Turn it off, Part III

Whoa. The phone companies have been keeping records of all our calls! They have employees embedded with the Drug Enforcement Administration to comb information! And because it’s a company, not the government, that stores all these records, it’s legal!

May I be forgiven an “I told you so?” May I be forgiven for repeating, again, that we don’t know the half of it?

Think back to the beginning of our nation, when we learned hard lessons that economic power was as corrupting as political power. The East India Company was the target of the Tea Party, as much as the Crown. Railroads were broken up because they strangled the nation. Oil companies were broken up for the same.

A few decades ago, the phone company, Ma Bell, was dismantled. Wire taps had to be court approved. But we don’t use wires anymore! The Baby Bells have morphed into a technocorp, an oligarchy extending tentacles ever deeper into our lives. The lifeblood of our nation flows through portals of the internet, and they tap all communication with only a passing nod to courts protecting the Bill of Rights.

When oligarchs take control of vital services, corruption inevitably follows.

I was stupid when ranting on these “pages” about why there isn’t greater effort to promote competition in the telecomm industry. The government doesn’t want an effective “market!”  The oligopoly serves the government interest. It is easier to collude with four companies than a dozen.

A friend calls the government/corporate beast “Leviathan.”  2,000 years ago, Plato warned against the power of “Oligarchs.” The enemy is within the gates, and we have failed to defend ourselves.

We must not be stampeded into servitude by fears of terrorism or concerns about drug-fueled chaos. Privacy laws must be updated, and made ferociously effective.

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Oligarchs own America

It’s too late. They won.

Revelations about the National Security Agency spying on citizens by collecting phone records and Facebook messages, snooping on us via the Internet, finally brought the issue to light.

But the real story is exposed by connecting the dots. Edward J. Snowden, the man who leaked the NSA spying, didn’t work for the NSA. He worked for a corporation, Booz Allen Hamilton, whose vice-chairman was a former head of the NSA. Like using mercenaries in Iraq, our government has subcontracted security, and gives corporations powers greater than those of any individual citizen.

Corporations doing the work of government can be as pernicious as government trying to manage outcomes in the market place. Perhaps more so, because our government, at least in theory, serves at the will of its citizens.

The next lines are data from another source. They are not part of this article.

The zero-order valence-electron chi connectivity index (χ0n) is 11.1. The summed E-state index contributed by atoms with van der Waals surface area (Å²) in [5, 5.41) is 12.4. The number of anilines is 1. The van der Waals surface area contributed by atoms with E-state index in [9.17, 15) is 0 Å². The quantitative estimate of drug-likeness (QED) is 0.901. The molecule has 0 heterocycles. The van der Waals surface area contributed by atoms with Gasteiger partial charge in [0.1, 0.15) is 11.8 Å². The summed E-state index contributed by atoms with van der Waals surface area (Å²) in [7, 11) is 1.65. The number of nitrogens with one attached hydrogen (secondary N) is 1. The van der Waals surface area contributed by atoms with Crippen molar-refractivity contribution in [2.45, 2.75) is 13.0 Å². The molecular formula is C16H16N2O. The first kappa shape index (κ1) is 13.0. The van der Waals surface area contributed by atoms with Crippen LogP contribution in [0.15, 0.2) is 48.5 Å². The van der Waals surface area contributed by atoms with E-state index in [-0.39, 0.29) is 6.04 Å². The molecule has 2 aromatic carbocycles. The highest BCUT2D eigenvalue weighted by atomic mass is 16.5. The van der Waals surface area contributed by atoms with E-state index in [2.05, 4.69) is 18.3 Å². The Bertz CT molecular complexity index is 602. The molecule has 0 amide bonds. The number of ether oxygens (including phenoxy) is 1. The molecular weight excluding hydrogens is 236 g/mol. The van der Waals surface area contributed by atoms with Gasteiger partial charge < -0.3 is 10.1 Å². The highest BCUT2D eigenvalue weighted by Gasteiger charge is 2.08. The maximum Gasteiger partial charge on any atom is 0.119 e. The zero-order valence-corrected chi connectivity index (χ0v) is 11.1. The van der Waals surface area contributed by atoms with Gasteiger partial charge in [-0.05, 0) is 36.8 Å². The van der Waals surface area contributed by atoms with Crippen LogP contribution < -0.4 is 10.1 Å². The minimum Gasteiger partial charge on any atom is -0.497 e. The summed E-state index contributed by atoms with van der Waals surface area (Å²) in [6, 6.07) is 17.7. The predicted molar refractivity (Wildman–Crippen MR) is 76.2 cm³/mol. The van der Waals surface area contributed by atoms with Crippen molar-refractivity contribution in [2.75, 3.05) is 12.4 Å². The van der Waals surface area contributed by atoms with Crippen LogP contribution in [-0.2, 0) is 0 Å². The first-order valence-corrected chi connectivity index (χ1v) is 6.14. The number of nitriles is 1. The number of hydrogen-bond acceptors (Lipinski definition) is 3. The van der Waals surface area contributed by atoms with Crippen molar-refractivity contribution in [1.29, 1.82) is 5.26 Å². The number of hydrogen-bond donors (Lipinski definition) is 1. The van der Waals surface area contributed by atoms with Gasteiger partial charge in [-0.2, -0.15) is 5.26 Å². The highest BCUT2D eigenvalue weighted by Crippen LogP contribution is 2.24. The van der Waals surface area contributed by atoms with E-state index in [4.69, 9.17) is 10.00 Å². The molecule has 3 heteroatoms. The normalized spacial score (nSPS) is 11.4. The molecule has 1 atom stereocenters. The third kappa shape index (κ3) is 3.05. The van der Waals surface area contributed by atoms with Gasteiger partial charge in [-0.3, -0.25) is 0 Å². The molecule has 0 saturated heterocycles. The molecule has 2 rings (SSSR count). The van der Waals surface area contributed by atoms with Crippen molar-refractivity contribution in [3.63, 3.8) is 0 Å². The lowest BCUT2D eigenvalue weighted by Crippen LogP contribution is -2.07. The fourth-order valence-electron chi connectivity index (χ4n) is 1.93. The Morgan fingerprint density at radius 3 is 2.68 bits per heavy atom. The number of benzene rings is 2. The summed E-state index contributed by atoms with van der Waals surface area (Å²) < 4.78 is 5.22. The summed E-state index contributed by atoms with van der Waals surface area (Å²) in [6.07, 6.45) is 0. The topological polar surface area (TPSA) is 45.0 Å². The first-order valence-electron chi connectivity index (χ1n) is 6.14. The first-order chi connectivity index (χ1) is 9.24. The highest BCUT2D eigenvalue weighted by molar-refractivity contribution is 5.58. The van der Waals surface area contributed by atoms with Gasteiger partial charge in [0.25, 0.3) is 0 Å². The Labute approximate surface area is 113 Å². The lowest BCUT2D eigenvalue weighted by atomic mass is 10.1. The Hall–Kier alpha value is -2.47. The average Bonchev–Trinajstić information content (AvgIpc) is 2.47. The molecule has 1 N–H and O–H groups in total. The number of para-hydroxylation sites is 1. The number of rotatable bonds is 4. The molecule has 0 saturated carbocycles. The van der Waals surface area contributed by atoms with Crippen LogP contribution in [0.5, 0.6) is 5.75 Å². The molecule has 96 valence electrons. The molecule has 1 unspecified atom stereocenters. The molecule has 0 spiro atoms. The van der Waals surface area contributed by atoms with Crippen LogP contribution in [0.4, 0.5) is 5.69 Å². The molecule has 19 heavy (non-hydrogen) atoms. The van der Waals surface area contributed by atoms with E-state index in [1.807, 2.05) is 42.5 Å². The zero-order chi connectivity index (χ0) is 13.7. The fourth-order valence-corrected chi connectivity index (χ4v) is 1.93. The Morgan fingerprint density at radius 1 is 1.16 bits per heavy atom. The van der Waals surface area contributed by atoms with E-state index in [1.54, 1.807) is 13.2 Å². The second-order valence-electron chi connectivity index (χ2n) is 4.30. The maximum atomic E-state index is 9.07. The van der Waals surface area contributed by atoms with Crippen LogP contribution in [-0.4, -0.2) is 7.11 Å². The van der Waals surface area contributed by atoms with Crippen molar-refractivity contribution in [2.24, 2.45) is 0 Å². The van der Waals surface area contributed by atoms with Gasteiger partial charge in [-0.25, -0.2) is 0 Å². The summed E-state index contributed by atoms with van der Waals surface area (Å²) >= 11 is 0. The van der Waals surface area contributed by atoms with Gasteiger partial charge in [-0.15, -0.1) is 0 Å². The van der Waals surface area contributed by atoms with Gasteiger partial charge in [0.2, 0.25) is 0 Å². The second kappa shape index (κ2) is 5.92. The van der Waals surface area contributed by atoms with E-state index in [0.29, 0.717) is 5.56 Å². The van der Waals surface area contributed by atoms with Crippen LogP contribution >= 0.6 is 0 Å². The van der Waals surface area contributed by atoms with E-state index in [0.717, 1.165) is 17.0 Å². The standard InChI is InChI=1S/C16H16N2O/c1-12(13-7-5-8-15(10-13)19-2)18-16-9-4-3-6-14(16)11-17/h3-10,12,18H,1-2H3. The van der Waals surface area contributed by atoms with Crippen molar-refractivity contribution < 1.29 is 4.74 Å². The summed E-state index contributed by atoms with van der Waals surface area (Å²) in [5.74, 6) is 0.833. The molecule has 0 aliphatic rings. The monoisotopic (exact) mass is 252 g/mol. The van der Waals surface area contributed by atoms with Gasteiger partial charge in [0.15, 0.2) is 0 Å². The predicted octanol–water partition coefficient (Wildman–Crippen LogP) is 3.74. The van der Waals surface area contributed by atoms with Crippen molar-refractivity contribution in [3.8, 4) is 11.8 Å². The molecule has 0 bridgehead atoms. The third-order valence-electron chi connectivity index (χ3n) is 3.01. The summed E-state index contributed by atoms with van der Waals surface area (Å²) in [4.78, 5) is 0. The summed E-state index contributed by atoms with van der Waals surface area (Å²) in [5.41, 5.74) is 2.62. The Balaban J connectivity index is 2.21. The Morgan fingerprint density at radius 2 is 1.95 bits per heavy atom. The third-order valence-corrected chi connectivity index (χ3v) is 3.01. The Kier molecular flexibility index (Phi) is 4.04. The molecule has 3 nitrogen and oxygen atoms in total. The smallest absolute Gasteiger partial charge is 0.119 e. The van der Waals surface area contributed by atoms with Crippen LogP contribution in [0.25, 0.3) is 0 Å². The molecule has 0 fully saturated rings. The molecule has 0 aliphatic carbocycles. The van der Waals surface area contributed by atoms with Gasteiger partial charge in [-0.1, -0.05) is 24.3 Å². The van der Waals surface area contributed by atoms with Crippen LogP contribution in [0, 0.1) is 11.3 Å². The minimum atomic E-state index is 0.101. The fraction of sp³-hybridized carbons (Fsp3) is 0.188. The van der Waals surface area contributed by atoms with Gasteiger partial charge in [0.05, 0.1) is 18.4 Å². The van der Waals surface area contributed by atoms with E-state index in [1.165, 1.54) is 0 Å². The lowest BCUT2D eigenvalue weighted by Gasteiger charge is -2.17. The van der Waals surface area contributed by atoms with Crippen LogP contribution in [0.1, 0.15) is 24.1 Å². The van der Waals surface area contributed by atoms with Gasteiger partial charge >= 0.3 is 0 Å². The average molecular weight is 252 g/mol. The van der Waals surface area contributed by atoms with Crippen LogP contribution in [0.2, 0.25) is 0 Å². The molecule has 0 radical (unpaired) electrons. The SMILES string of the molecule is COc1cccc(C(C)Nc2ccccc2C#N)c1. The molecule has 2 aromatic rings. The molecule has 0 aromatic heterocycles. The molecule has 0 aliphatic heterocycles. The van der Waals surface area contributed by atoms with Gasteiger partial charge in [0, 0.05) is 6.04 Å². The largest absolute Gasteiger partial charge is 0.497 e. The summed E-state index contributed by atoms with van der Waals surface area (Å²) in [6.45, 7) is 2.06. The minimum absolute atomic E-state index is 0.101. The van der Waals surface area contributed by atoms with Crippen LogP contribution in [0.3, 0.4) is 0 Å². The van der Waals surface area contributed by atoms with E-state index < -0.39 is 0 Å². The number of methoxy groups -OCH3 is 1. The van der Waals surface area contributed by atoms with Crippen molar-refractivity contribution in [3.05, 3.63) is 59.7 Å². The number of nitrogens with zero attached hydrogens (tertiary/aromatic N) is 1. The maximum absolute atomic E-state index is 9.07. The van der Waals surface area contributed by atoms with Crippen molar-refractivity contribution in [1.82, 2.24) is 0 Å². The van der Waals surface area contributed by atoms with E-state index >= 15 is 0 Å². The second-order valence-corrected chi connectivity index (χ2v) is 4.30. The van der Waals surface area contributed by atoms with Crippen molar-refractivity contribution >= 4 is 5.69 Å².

Corporations have, and should have, as their primary obligation the maximisation of their own influence, power and profit. When corporations do the work of government, whether providing mercenaries or performing data collection, the lines of accountability become tangled.

Booz Allen wasn’t spying via telescopes or listening devices: They had other corporations hand over records of who we were calling, and when. They claim legitimacy, and deny they recorded our phone calls or messages, and that may be partially true. But we have very little privacy in this new digital world where the collection of data by government or corporations is of high interest and great value.

If you search for a car, for months you will see car ads online. Search for a vacuum in February, and you will see ads for those from March until May. This is no coincidence. They read what you are reading, they are looking over your shoulder and collecting this information. And they have the capacity to manipulate that information at will.

The biggest threat to democracy in America does not come directly from government. It comes from AT&T and Verizon. Not only do these behemoths increasingly control how we communicate with each other, they control the very information we depend on to make decisions. Yes, Google and Apple, too.

If one wants to research abuses by cell phone companies, it is increasingly likely the search results will contain pages of sponsored ads, or stories about cell phone contracts instead of real information. AT&T and Verizon, working alone or in collusion with other corporate partners such as Comcast,  have that capacity to manage what we see.

Given that these corporations now own the politicians of America, with congressmen like Oregon’s Rep. Greg Walden doing their bidding, the game is essentially over.

Despite warnings from President Eisenhower about the “military-industrial complex,”  despite the 1960s, despite mountains of evidence of market manipulation and collusion and outright lies by these voracious corporate gluttons, despite the vast transfer of wealth from the middle class to the 1/10 of one percent, despite all that and because of all that, they won.

They won because there now is one primary vehicle of information and communication, the lifeblood of any democracy, and they own it. They listen to what we are saying, they let us see what they allow. With that, they stunt our ideas and muffle our speech.